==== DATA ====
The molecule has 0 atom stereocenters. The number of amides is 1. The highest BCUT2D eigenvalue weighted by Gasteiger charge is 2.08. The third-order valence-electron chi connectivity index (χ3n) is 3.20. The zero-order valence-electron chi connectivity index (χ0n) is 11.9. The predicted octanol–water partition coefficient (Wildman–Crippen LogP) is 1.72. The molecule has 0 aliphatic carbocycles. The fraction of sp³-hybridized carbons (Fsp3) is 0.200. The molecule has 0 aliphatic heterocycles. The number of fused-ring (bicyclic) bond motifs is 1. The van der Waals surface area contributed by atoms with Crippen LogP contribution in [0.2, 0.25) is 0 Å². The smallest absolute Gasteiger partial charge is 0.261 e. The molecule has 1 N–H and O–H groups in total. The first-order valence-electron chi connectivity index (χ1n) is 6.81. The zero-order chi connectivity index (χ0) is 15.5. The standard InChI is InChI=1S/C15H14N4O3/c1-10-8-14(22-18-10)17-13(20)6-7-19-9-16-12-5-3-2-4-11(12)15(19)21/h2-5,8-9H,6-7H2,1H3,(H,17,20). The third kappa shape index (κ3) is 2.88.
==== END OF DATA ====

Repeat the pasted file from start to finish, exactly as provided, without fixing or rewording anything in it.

The molecule has 0 atom stereocenters. The number of amides is 1. The highest BCUT2D eigenvalue weighted by Gasteiger charge is 2.08. The third-order valence-electron chi connectivity index (χ3n) is 3.20. The zero-order valence-electron chi connectivity index (χ0n) is 11.9. The predicted octanol–water partition coefficient (Wildman–Crippen LogP) is 1.72. The molecule has 0 aliphatic carbocycles. The fraction of sp³-hybridized carbons (Fsp3) is 0.200. The molecule has 0 aliphatic heterocycles. The number of fused-ring (bicyclic) bond motifs is 1. The van der Waals surface area contributed by atoms with Crippen LogP contribution in [0.2, 0.25) is 0 Å². The smallest absolute Gasteiger partial charge is 0.261 e. The molecule has 1 N–H and O–H groups in total. The first-order valence-electron chi connectivity index (χ1n) is 6.81. The zero-order chi connectivity index (χ0) is 15.5. The standard InChI is InChI=1S/C15H14N4O3/c1-10-8-14(22-18-10)17-13(20)6-7-19-9-16-12-5-3-2-4-11(12)15(19)21/h2-5,8-9H,6-7H2,1H3,(H,17,20). The third kappa shape index (κ3) is 2.88.